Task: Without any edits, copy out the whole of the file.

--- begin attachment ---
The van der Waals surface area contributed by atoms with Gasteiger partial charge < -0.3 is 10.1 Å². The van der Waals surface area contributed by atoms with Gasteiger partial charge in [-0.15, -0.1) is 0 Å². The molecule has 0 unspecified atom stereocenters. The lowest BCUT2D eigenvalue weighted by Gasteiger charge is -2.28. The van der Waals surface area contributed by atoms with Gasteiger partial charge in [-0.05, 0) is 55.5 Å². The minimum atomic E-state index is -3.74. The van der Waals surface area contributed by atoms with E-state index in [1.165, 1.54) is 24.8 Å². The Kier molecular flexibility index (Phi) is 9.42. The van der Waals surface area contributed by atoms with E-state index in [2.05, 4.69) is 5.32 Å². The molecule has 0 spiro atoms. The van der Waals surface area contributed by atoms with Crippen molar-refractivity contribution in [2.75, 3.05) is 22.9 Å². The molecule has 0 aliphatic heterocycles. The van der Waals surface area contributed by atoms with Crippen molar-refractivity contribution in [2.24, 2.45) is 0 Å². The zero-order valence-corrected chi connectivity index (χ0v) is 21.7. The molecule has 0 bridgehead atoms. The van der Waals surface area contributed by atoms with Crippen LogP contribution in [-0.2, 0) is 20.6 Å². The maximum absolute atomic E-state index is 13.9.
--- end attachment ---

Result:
The van der Waals surface area contributed by atoms with Gasteiger partial charge < -0.3 is 10.1 Å². The van der Waals surface area contributed by atoms with Gasteiger partial charge in [-0.15, -0.1) is 0 Å². The molecule has 0 unspecified atom stereocenters. The lowest BCUT2D eigenvalue weighted by Gasteiger charge is -2.28. The van der Waals surface area contributed by atoms with Gasteiger partial charge in [-0.05, 0) is 55.5 Å². The minimum atomic E-state index is -3.74. The van der Waals surface area contributed by atoms with E-state index in [1.165, 1.54) is 24.8 Å². The Kier molecular flexibility index (Phi) is 9.42. The van der Waals surface area contributed by atoms with E-state index in [2.05, 4.69) is 5.32 Å². The molecule has 0 spiro atoms. The van der Waals surface area contributed by atoms with Crippen molar-refractivity contribution in [2.75, 3.05) is 22.9 Å². The molecule has 0 aliphatic heterocycles. The van der Waals surface area contributed by atoms with Crippen molar-refractivity contribution in [2.24, 2.45) is 0 Å². The zero-order valence-corrected chi connectivity index (χ0v) is 21.7. The molecule has 0 bridgehead atoms. The van der Waals surface area contributed by atoms with Crippen LogP contribution in [-0.2, 0) is 20.6 Å². The maximum absolute atomic E-state index is 13.9.